First Drive: 2010 Lotus Evora

Toyota's DOHC 3.5-liter 2GR-FE VVT-I V-6, good for 276 hp and 258 lb-ft of torque, marks a step up from the Elise's VVTL-I four, also supplied by Toyota. It helps this car, which is longer, wider and almost 900 pounds heavier than the hyper-focused Elise, reach 60 mph in just under 5 seconds, and a top speed of 162 mph, while delivering over 30 mpg on the highway. Though six-speed manual transmissions, also sourced from Toyota, are standard, with a sport-ratio option present on the cars we drove, an automatic gearbox will become available with the 2011 model year.

Stepping into the new machine, one is instantly aware that the Spartan aspect of Elise life has been banished. It's amazing what a little leather and carpet and a modicum of sound-deadening material will do for perception. Along with the cabin's extra width, which allows one's shoulders to be on less intimate terms with his front-seat passenger, longer doors mean one no longer require summoning the skills of a contortionist for ingress and egress, instantly making the Evora a car more suitable than the Elise for daily use. The rear seats - marginal, at best - may be deleted for a storage shelf and a 30 pound weight savings, at the customer's request.

In terms of build quality and the solidity of its presentation, the Evora is easily the most mature Lotus yet. While heavier than most of its predecessors, none will doubt they are driving a car built by people who place a premium on roadholding and handling. Its grip in two days of rain driving was exceptional, a testimony to its balance as well as Pirelli's P-Zero tires. Still more impressive was the fluidity and suppleness of the Evora as it traversed chewed up Scottish lanes, with none of the bone-jarring crashing over potholes and tendency to tramline found in the Elise. Body control is superb, rattles nonexistent, and steering seemed little compromised by the Evora's weight or sissified mission. If its reflexes are not quite as razor sharp as an Elise, the sensation through the Evora's leather-trimmed magnesium wheel reminds one strongly of the delicious steering feel Porsche 911 drivers experience. So, too, does the punch of the Evora. The sound of the variable multi-cam Toyota under full-throttle is sophisticated like Zuffenhausen's finest, though more in the vein of some fine Italian V-6. Who knew top-of-the-line Camry drivers were having so much fun?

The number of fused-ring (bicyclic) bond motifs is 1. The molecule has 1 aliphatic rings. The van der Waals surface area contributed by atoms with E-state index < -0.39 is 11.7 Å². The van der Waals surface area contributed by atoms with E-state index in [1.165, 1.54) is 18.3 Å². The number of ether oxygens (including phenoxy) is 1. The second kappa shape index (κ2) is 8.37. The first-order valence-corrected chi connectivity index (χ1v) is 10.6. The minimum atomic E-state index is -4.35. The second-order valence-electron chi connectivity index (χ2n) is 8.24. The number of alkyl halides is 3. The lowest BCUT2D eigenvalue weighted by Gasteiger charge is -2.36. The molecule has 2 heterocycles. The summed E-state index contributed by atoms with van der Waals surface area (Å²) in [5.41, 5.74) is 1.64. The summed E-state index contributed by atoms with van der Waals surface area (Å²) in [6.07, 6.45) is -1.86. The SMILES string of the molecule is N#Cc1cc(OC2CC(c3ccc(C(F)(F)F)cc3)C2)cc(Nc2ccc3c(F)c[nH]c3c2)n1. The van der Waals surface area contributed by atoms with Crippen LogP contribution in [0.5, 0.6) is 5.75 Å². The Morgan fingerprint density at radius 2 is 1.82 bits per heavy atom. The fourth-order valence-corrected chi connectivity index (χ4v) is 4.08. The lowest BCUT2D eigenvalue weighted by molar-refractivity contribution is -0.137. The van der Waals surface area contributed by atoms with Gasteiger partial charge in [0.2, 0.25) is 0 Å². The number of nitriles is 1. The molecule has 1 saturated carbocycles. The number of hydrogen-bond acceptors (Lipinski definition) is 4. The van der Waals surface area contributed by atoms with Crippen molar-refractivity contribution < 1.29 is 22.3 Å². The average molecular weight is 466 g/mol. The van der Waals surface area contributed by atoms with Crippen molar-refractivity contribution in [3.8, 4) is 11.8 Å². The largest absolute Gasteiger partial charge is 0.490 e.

At an expected $75,000, the Evora will likely undercut the 911 in price. And while most would-be Porsche buyers will choose to stick with the accomplished master, a discerning few might find they prefer this new type of Lotus, less raw and more relaxed than those that have come before, but still 300 pounds lighter than the lightest 911. You've got to hand it to these Lotus boys. Even when they're adding weight, they're still adding lightness.

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